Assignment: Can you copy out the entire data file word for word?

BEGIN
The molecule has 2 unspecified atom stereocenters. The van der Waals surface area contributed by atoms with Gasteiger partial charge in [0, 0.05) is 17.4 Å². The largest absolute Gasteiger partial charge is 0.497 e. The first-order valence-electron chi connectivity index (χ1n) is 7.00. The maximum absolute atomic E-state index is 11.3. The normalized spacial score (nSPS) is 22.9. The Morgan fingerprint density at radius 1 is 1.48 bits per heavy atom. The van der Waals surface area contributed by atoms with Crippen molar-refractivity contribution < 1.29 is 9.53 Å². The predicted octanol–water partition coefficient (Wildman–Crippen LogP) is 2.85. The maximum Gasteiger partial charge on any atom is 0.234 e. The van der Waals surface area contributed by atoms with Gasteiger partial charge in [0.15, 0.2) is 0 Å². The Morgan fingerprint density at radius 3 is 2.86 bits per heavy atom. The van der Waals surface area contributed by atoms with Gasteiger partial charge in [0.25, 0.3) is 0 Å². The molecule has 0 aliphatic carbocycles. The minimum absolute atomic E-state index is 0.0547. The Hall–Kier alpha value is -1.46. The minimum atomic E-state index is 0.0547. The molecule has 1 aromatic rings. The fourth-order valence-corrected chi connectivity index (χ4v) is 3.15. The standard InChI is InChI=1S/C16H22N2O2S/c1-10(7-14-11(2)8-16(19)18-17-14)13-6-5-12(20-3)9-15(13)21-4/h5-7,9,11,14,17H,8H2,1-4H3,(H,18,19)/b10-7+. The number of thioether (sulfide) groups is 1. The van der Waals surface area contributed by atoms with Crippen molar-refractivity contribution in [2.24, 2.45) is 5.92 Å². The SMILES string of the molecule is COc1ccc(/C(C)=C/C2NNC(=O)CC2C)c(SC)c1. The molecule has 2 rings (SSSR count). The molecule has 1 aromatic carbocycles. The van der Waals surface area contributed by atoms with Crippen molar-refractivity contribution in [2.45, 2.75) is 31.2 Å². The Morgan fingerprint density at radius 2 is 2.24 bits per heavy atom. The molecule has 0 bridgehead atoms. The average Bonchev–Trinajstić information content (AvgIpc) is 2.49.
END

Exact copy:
The molecule has 2 unspecified atom stereocenters. The van der Waals surface area contributed by atoms with Gasteiger partial charge in [0, 0.05) is 17.4 Å². The largest absolute Gasteiger partial charge is 0.497 e. The first-order valence-electron chi connectivity index (χ1n) is 7.00. The maximum absolute atomic E-state index is 11.3. The normalized spacial score (nSPS) is 22.9. The Morgan fingerprint density at radius 1 is 1.48 bits per heavy atom. The van der Waals surface area contributed by atoms with Crippen molar-refractivity contribution < 1.29 is 9.53 Å². The predicted octanol–water partition coefficient (Wildman–Crippen LogP) is 2.85. The maximum Gasteiger partial charge on any atom is 0.234 e. The van der Waals surface area contributed by atoms with Gasteiger partial charge in [0.15, 0.2) is 0 Å². The Morgan fingerprint density at radius 3 is 2.86 bits per heavy atom. The van der Waals surface area contributed by atoms with Gasteiger partial charge in [0.25, 0.3) is 0 Å². The molecule has 0 aliphatic carbocycles. The minimum absolute atomic E-state index is 0.0547. The Hall–Kier alpha value is -1.46. The minimum atomic E-state index is 0.0547. The molecule has 1 aromatic rings. The fourth-order valence-corrected chi connectivity index (χ4v) is 3.15. The standard InChI is InChI=1S/C16H22N2O2S/c1-10(7-14-11(2)8-16(19)18-17-14)13-6-5-12(20-3)9-15(13)21-4/h5-7,9,11,14,17H,8H2,1-4H3,(H,18,19)/b10-7+. The number of thioether (sulfide) groups is 1. The van der Waals surface area contributed by atoms with Crippen molar-refractivity contribution in [2.24, 2.45) is 5.92 Å². The SMILES string of the molecule is COc1ccc(/C(C)=C/C2NNC(=O)CC2C)c(SC)c1. The molecule has 2 rings (SSSR count). The molecule has 1 aromatic carbocycles. The van der Waals surface area contributed by atoms with Crippen molar-refractivity contribution in [2.45, 2.75) is 31.2 Å². The Morgan fingerprint density at radius 2 is 2.24 bits per heavy atom. The molecule has 0 bridgehead atoms. The average Bonchev–Trinajstić information content (AvgIpc) is 2.49.